As Australia's rising living expenses continue to outpace wage growth, the treasurer promised his budget would secure "better days" in the future.
In the latest budget, the Treasurer, Scott Morrison introduced a levy of six basis points on the five Australian banks with liabilities of more than $100 billion.
Infrastructure received a boost with the government injecting up to $5.3 billion into the new Western Sydney airport and $8.4 billion for the 1700km Melbourne to Brisbane inland rail project.
"It is important to invest in infrastructure, but we have to make the right choices on projects as part of a broader economic growth strategy", he told Parliament.
The government is also planning to impose a 50% on foreign ownership in new property developments, which the government sees as a way of "increasing the housing stock for Australian purchasers".
Morrison said whether Australia maintains its strong credit rating in light of the budget for the fiscal year beginning July 1 was a question for the rating agencies.
"It's $8 billion. A tax increase which affects nearly every working Australian", he said.
To read this article in one of Houston's most-spoken languages, click on the button below. Australia's largest four companies, which are also the big four banks, along with Macquarie Bank, get slugged with a levy and get hit with a new regulator.
Australian Bankers' Association chief executive Anna Bligh wrote to Mr Morrison on Friday demanding the release of Treasury modelling used to justify the surprise tax unveiled in Tuesday's budget.
The banking levy, he said, "was a tax on banks" that would be impossible for the Labor Party and the Greens to vote down.
This is generally shit because the gist is that university fees will go up, and students will have to start repaying tuition fees sooner - as soon as you start earning an income of $42,000, when previously it was $51,957.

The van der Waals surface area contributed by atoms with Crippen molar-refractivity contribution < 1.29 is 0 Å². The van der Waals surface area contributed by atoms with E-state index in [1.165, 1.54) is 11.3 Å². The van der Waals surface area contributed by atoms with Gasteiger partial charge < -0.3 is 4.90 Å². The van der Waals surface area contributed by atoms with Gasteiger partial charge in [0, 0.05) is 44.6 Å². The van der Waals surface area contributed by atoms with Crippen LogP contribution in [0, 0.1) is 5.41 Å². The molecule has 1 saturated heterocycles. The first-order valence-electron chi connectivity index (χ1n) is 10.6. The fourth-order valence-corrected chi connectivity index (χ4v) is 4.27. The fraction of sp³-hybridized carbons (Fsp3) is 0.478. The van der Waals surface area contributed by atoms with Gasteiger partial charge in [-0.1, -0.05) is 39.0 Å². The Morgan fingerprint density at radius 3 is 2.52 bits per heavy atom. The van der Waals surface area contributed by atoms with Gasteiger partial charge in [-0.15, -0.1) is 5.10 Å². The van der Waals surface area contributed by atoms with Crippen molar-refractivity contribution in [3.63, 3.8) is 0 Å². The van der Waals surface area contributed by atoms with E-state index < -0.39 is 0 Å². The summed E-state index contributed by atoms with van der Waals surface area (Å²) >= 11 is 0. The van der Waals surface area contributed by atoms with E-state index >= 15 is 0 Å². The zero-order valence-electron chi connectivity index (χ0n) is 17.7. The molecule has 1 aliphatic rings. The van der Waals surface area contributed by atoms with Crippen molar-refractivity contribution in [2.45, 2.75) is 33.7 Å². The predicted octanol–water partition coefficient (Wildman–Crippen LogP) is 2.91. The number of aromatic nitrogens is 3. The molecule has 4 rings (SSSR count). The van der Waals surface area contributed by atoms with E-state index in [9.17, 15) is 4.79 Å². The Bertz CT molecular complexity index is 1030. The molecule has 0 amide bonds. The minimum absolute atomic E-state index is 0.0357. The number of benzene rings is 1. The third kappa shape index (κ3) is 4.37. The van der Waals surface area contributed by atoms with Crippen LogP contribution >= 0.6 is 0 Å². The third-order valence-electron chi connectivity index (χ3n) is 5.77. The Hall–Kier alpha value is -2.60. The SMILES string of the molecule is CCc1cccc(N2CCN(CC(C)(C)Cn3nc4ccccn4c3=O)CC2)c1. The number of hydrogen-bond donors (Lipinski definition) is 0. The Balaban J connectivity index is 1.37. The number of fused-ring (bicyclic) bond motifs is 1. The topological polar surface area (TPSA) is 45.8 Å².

As such, he outlined new measures replacing these requirements with an annual foreign worker levy of $1,200 or $1,800 per worker per year on temporary work visas and a $3,000 or $5,000 one-off levy for those on a permanent skilled visa.
Yes Virginia, it's Budget overload, there's wall to wall coverage of the Australian Federal government's 2017/18 Budget - before, during and after - its big reveal on the evening of the 10 May 2017.
Revenue is expected to grow 7.8 percent next year to AU$444.4 billion ($326 billion), and the deficit to shrink to AU$29.4 billion ($21.6 billion).
It sees the unemployment rate at 5.75 percent in 2017/18, easing from a 13-month high of 5.9 percent now while it pegged the consumer price index (CPI) at 2 percent, climbing to 2.5 percent by 2020/21.
It sees the unemployment rate at 5.75% in 2017-18, easing from a 13 month high of 5.9% now while it pegged the consumer price index (CPI) at 2%, climbing to 2.5% by 2020-21.
The government gave up on making cuts in health and education spending that the Senate has been rejecting as unfair to the poor since the ruling coalition's first budget in 2014.
Government payments are also forecast to fall to 25% of GDP in 2020-21, returning close to the 30 year historical average, he said. That may please U.S. President Donald Trump, who has urged America's allies to increase their military spending.